8425 Peach Street
Erie, PA 16509

(814) 864-3001

Play Live Radio
Next Up:
0:00 0:00
Available On Air Stations

This 9-year-old girl helped lead the Bulls to a screaming comeback win. Literally

DeMar DeRozan embraces his daughter Diar before the game against the Toronto Raptors at the Scotiabank Arena in Toronto, Ontario, Canada.
Mark Blinch
NBAE via Getty Images
DeMar DeRozan embraces his daughter Diar before the game against the Toronto Raptors at the Scotiabank Arena in Toronto, Ontario, Canada.

Welcome to the NPR series where we spotlight the people and things making headlines — and the stories behind them.

This 9-year-old epitomizes the idea of working smarter, not harder.

Who is she? A cunning kid with some resilient vocal cords.

  • Diar DeRozan is the daughter of Chicago Bulls player DeMar DeRozan, and while she isn't officially on the team, the tinier DeRozan had an outsized impact on her dad's team reaching a stunning 109-105 comeback victory over the Toronto Raptors on Wednesday. 
  • DeMar spent the first nine years of his career as a Raptor, and as a result, Diar had requested to skip school and come along for the mems. 
  • Turns out, she had a contribution to make. 
  • What's the big deal? How did Diar lead the Bulls to victory? Simple. Strategic screams.

  • The Bulls were trailing by as much as 19 points at one point in the NBA Play-in tournament game.
  • As it went into free throws, Diar utilized her eagle-like projection abilities to shriek when the Raptors were about to shoot. 
  • And it seems like she was definitely on to something. The Raptors missed 18 out of 36 free throws as the home team, and allowed for the Bulls to make their comeback victory. 
  • According to ESPN, it was the Raptors' worst free throw performance of the season, and the most misses in an elimination game since 1969. 
  • What are people saying?

    DeMar on his daughter's winning strategy:

    I kept hearing something during the game and it was on a free throw, somebody missed and I was like, "Damn, that's my daughter screaming?" I was just making sure she was all right, though.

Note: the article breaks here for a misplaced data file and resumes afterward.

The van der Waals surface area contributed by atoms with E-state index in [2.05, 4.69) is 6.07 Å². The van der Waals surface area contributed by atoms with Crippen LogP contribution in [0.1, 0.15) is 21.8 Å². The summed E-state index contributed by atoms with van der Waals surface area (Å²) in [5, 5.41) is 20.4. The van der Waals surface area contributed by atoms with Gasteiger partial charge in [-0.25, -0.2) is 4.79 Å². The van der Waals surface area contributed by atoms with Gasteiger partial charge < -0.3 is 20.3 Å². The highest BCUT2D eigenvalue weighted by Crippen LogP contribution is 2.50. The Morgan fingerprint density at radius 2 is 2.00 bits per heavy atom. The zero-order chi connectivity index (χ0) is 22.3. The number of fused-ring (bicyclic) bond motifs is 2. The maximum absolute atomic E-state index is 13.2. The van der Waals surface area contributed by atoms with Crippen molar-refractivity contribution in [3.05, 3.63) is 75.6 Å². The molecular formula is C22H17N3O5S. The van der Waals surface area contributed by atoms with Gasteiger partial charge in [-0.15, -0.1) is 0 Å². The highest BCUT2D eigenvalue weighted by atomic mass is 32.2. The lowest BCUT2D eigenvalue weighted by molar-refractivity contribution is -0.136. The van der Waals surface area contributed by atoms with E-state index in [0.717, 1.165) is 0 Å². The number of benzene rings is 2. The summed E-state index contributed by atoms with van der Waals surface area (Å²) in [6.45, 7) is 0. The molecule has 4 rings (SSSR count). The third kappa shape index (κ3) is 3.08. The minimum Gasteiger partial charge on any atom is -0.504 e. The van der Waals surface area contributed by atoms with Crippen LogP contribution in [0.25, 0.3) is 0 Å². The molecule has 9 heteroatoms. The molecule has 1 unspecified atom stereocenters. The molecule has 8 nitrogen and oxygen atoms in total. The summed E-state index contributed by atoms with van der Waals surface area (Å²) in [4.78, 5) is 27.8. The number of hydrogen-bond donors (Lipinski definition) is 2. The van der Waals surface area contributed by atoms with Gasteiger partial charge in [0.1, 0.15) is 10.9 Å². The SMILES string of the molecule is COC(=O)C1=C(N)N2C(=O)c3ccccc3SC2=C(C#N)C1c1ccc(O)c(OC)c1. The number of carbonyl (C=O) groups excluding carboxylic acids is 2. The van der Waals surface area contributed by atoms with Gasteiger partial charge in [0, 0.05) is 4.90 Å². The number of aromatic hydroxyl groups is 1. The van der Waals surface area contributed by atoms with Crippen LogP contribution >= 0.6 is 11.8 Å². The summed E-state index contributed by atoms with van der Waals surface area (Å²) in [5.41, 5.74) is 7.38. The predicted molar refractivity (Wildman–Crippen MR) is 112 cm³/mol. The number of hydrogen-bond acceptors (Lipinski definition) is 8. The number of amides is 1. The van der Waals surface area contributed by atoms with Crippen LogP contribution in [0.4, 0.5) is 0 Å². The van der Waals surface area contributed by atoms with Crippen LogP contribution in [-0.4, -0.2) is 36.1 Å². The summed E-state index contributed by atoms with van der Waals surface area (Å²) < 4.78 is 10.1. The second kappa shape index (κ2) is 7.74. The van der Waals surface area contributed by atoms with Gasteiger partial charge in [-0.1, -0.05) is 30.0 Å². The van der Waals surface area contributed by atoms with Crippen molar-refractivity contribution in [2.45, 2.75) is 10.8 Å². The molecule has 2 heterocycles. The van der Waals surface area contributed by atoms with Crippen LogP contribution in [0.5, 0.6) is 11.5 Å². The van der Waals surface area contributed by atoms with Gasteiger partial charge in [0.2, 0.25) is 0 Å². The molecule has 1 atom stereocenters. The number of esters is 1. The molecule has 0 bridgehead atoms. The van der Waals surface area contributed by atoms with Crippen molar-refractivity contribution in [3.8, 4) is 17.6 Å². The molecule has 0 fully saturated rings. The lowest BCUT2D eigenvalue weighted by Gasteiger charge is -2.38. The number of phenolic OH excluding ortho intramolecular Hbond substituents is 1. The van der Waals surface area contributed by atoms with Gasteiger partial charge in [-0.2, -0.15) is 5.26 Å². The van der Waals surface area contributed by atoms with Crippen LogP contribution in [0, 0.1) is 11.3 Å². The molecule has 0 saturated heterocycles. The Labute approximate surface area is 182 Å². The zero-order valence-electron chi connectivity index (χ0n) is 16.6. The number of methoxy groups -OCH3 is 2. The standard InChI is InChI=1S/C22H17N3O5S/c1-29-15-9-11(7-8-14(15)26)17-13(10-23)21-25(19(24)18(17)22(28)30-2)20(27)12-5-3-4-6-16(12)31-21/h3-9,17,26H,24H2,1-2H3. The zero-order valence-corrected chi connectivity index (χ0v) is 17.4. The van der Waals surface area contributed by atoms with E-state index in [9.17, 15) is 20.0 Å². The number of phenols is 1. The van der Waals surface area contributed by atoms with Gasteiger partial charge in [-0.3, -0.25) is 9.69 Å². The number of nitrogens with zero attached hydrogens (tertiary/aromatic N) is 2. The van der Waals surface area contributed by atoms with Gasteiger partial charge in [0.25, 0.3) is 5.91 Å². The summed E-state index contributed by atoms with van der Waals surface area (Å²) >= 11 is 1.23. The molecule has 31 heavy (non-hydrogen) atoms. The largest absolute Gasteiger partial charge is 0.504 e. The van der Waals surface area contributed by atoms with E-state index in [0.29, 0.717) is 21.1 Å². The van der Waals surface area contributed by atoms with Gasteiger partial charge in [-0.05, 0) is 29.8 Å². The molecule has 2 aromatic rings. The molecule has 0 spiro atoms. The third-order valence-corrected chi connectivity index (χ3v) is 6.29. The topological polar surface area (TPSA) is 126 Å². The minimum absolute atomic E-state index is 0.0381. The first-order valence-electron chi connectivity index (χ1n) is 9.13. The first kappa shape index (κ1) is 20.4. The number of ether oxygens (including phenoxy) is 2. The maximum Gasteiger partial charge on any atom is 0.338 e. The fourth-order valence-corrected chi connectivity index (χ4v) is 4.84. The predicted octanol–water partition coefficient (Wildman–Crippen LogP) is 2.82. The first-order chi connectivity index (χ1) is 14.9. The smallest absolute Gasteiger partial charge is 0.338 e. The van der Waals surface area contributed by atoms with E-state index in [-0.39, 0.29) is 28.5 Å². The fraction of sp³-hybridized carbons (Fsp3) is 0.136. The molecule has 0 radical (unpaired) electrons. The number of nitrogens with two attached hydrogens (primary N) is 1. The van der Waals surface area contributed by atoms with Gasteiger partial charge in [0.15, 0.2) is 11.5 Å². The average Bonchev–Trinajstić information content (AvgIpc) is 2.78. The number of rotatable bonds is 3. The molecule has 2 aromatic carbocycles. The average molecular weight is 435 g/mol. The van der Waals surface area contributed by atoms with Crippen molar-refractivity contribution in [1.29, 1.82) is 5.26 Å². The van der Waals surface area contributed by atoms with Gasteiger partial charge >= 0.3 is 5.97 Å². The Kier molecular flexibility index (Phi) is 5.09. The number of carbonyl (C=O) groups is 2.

My daughter called me the other day when she was getting out of school and she just said, 'Dad, can I come to the Toronto game?' 

    I remember her going to all the Toronto games when she was a kid and I almost said no because she's in school back home. But she kept asking. She was just adamant about coming to support and I said, "All right, you can miss one day of school and come to a game." I'm glad I did. I owe her some money for sure. 

    And this was Diar's game-winning contribution:


    Want more sports? Listen to Consider This on how women's college basketball is having a moment.

    So, what now?

  • The Bulls will advance to play The Miami Heat on Friday. That's all the sports analysis you're ever going to get from me. 
  • BUT they won't have their MVP with them. DeRozan says she's "got to go back to school." 
  • Learn more:

  • Michael Jordan's 'Last Dance' sneakers sell for a record-breaking $2.2 million
  • Global warming could be juicing baseball home runs, study finds
  • NBA coach Gregg Popovich criticizes lawmakers over gun control
  • Copyright 2023 NPR. To see more, visit https://www.npr.org.

    Corrected: April 13, 2023 at 12:00 AM EDT
    A previous version of this story incorrectly presented which team had which score.
    Manuela López Restrepo
    Manuela López Restrepo is a producer and writer at All Things Considered. She's been at NPR since graduating from The University of Maryland, and has worked at shows like Morning Edition and It's Been A Minute. She lives in Brooklyn with her cat Martin.